Effects of Water Hyacinth (Eichhornia crassipes [mart.] solms) Compost on Growth and Yield Parameters of Maize (Zea mays)
Muoma, J. O.
Maingi, J. M.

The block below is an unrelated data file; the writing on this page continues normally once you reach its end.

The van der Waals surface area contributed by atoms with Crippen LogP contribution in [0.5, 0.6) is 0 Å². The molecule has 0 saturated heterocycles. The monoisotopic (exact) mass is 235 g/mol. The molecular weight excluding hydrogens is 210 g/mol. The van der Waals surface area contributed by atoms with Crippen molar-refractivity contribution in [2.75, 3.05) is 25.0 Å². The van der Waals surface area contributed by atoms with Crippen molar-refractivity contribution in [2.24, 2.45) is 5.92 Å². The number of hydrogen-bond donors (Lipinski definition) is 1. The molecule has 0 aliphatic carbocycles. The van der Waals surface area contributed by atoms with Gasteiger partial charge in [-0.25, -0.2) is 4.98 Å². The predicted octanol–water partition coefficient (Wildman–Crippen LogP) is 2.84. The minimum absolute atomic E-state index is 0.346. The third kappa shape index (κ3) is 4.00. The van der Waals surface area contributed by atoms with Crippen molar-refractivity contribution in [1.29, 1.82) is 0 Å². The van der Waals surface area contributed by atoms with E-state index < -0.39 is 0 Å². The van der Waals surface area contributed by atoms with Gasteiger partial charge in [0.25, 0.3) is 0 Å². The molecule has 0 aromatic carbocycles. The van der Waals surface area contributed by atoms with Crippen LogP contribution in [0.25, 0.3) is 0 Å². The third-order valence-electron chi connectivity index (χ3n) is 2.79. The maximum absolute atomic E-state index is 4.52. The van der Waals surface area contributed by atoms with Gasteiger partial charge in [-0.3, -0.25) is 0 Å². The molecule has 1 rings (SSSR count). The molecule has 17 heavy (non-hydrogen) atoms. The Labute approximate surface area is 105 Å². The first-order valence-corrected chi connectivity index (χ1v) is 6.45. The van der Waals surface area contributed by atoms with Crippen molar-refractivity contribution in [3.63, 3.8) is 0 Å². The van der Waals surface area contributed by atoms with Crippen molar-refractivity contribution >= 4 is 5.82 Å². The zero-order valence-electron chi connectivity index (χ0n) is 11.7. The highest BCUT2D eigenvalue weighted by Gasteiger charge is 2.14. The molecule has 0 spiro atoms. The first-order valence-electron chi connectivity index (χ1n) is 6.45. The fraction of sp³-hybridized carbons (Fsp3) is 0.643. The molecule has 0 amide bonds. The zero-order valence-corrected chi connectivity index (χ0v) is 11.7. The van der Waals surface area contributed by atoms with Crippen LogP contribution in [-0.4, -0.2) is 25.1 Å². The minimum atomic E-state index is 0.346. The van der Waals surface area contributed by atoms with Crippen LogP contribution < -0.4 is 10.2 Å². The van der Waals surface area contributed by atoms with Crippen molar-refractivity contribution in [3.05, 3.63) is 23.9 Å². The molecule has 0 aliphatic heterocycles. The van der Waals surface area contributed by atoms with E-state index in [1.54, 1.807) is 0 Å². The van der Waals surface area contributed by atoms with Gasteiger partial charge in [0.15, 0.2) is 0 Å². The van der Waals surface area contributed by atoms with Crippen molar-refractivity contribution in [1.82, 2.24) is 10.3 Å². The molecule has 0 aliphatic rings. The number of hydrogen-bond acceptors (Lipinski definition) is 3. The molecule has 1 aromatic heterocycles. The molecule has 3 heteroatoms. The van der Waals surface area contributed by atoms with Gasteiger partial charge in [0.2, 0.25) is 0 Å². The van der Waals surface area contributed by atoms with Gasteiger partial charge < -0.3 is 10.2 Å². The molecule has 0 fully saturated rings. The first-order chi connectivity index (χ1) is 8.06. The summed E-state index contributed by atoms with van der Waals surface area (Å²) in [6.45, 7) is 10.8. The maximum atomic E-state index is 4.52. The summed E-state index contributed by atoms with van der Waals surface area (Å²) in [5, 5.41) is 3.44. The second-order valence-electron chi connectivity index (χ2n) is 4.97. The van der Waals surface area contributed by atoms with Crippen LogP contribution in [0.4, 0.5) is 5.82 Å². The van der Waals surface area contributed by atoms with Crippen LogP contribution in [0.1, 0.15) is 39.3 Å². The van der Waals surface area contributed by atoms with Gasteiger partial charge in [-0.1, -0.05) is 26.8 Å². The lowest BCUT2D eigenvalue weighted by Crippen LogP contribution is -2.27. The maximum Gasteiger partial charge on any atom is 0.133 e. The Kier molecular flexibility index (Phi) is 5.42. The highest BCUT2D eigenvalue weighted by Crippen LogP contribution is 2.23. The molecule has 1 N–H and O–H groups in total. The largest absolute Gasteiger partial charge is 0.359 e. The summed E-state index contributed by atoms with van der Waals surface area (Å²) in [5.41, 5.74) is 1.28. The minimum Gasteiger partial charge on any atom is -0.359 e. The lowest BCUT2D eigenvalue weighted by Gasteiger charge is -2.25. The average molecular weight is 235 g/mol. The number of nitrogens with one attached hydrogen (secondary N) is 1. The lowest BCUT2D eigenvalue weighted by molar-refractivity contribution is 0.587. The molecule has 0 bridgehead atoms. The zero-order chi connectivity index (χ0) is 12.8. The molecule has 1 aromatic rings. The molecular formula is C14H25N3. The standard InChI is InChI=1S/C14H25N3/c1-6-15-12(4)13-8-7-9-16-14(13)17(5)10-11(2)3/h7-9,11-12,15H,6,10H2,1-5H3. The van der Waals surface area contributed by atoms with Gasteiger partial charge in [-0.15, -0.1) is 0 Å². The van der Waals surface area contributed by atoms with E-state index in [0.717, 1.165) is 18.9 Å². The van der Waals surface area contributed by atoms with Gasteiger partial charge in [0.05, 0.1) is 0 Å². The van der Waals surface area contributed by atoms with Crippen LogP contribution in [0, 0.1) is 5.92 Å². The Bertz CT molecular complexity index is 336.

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Water hyacinth (Eichhornia crassipes) has become a problem in water bodies all over the world. Various methods have been used to eradicate the macrophyte but with little success. The weed has high content of the nutrients absorbed from its environment. Hence there is need to assess the potential of utilizing the weed for commercial purposes such as compost to substitute the use of inorganic fertilizers which contributes to climate change. The objective of the study was to evaluate the effects of water hyacinth compost prepared using different treatments on the growth and yield of common beans. Field experiments were carried out at Otonglo Division in Kisumu County (Kenya) and greenhouse experiments were carried out at Kenyatta University. The water hyacinth compost was prepared using effective microorganisms (EM) solution, cattle manure and molasses separately as starter cultures for composting. The effect of compost on crop production was assessed by applying the compost to common beans (Rose coco) on separate growth pots in the greenhouse and plots in the field respectively. The treatments applied included compost prepared with EM (8.837 g/pot), compost prepared with cattle manure (8.837 g/pot), compost prepared with molasses (8.837g/pot), diammonium phosphate (DAP) fertilizer (70.7 mg N/pot), inoculum (beans treated with Rhizobium leguminosarum strain 446) and control. For the field experiments, water hyacinth compost was applied at a rate of 5000 kg ha-1 and DAP at 40 kg N/ha. The experiments were laid out in a Randomized Complete Block Design with six treatments and three replications for each treatment in the greenhouse and five treatments replicated four times in three farmers’ fields. Application of water hyacinth compost and DAP significantly (p ≤ 0.05) influenced the growth of common beans. The best performance of Rose coco plants in terms of dry weight, root dry weight, number of nodules per plant, nodule dry weight and root collar diameter was recorded when the soil was amended with water hyacinth compost prepared with EM (WHE). Yield parameters such as 100 seed weight, grain yield and stover weight were significantly (p < 0.05) influenced when the soil was amended with various treatments. It can therefore be concluded that water hyacinth which is locally available and in large quantities (especially in lake Victoria) can be composted to prepare organic fertilizers and effectively used as an organic soil amendment to restore soil and increase common beans production.